This weekend, the kids were really starting to get into the Christmas spirit. My husband dragged out the boxes of decorations and the kids found last year’s Christmas cards. They cut out their favourite images to make ornaments to decorate their mini Christmas trees.
Not quite ready to plunge headfirst into the Christmas season, I dipped my toe in by roasting chestnuts. If you’ve never roasted chestnuts before, I recommend giving them a try. The nuts are sweet and a good source of vitamins and minerals. Unlike other nuts, chestnuts are not a good source of healthy fats or protein but they’re surprisingly high in Vitamin C. I love the smell of roasted chestnuts as it lingers throughout the house.
Chestnuts should be treated more like vegetables than nuts – keep them in the fridge to keep them from going rancid. And buyer beware – you can’t tell a fresh nut from a mouldy nut without cracking it open so don’t bother picking them up from a bargain bin – lesson learned!
As pretty as the nuts look in my son’s hands, they weren’t edible. When we broke them apart, they were either mouldy or rock hard. I picked up another handful of nuts at the store for a second try. I cooked them alongside the pizza last night and they were better. But still, about a quarter of them were not good.
Next time I buy them, I’ll ask the grocer a few questions first about their storage before wasting my money. I’m sure I would have had better luck at a higher quality grocery store or a specialty store.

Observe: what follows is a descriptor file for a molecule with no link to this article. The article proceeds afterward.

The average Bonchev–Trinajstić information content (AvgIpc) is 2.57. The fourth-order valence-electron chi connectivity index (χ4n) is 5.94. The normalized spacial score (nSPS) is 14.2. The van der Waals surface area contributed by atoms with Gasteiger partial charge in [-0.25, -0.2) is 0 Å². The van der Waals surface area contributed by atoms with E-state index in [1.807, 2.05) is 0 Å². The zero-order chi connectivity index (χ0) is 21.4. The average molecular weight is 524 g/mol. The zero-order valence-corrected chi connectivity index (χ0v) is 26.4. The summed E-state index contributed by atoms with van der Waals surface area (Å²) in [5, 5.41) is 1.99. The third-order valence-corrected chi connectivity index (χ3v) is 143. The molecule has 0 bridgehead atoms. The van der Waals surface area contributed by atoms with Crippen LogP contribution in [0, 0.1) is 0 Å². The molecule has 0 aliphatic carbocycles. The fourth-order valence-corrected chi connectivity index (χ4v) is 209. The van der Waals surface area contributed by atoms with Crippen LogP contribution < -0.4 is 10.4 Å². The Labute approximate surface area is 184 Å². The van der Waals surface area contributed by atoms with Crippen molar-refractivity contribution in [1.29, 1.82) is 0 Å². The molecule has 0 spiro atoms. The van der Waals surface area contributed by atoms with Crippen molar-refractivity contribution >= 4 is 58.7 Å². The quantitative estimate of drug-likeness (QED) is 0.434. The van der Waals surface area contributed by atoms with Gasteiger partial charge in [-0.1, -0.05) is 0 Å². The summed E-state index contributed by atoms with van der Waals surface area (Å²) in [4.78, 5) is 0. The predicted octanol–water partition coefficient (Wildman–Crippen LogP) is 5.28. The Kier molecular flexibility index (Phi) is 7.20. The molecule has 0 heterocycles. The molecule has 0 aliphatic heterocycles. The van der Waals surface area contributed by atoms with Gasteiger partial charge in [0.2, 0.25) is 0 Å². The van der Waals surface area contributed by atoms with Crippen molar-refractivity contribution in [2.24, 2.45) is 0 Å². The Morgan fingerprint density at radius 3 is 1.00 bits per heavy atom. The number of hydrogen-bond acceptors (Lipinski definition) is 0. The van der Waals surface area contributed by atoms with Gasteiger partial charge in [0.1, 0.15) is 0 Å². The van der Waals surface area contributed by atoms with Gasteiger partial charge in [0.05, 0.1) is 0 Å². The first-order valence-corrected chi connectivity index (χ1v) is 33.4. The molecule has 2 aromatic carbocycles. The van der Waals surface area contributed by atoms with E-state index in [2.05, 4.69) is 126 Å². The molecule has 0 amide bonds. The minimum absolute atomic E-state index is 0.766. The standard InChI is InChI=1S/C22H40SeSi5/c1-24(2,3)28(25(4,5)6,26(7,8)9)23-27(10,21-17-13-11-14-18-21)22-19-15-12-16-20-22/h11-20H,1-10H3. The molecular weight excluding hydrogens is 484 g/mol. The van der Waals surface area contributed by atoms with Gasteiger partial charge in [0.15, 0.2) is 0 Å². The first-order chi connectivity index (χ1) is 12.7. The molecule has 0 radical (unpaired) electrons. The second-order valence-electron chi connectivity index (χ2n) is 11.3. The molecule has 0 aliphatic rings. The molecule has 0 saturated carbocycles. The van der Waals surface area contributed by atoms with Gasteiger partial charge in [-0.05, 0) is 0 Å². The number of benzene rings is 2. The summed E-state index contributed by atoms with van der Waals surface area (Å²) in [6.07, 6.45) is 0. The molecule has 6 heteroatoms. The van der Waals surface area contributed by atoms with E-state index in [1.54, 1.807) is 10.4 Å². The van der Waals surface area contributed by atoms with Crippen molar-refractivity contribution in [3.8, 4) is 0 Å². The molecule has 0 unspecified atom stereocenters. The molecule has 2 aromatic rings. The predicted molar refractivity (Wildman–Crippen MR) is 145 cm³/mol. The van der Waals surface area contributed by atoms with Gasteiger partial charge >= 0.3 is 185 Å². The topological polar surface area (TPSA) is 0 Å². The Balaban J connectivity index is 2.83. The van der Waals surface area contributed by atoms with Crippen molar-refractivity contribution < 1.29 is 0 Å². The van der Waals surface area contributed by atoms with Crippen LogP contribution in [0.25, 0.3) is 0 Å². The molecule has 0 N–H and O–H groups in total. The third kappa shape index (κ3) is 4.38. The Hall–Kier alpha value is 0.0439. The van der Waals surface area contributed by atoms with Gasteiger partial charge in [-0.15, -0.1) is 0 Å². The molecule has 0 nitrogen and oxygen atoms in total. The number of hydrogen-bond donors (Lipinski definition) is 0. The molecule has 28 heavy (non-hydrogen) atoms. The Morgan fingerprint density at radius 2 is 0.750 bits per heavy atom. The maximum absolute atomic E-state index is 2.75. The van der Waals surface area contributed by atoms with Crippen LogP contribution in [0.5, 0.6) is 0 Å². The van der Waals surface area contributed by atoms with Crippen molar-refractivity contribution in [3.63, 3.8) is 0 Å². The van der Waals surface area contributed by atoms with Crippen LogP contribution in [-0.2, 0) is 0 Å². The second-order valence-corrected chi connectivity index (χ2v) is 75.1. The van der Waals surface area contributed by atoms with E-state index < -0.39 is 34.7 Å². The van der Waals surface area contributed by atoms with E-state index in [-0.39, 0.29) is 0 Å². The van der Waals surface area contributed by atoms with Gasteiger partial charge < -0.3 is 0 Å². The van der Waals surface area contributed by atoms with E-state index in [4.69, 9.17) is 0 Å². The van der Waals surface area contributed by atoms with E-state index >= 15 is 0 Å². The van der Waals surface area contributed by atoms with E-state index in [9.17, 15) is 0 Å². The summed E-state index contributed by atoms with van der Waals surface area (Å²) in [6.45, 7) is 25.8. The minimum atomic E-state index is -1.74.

Nevertheless, roasted chestnuts make a great treat to eat while watching Christmas movies – last night, we caught the first half of Home Alone before bedtime.
Preheat the oven to 425. While it’s preheating, cut a little slit in each chestnut. Don’t be lazy on this, if you don’t pierce the nuts, they will explode in your oven and make a huge mess. (Does this sound like a lesson learned? It is – but this was a lesson learned years ago in another oven.)
Place the pierced nuts on a cookie sheet and roast them for about 20 minutes in the oven. Let them cool before cracking into them.
Peel off the outer shell and any skin covering the light brown nut. They should be soft and starchy when you bite into them. If they’re hard or you see mouldy patches, discard them.
Hopefully you’ll have better luck than I did finding fresh chestnuts at a store near you. If you do, let me know how and where you found them. Enjoy!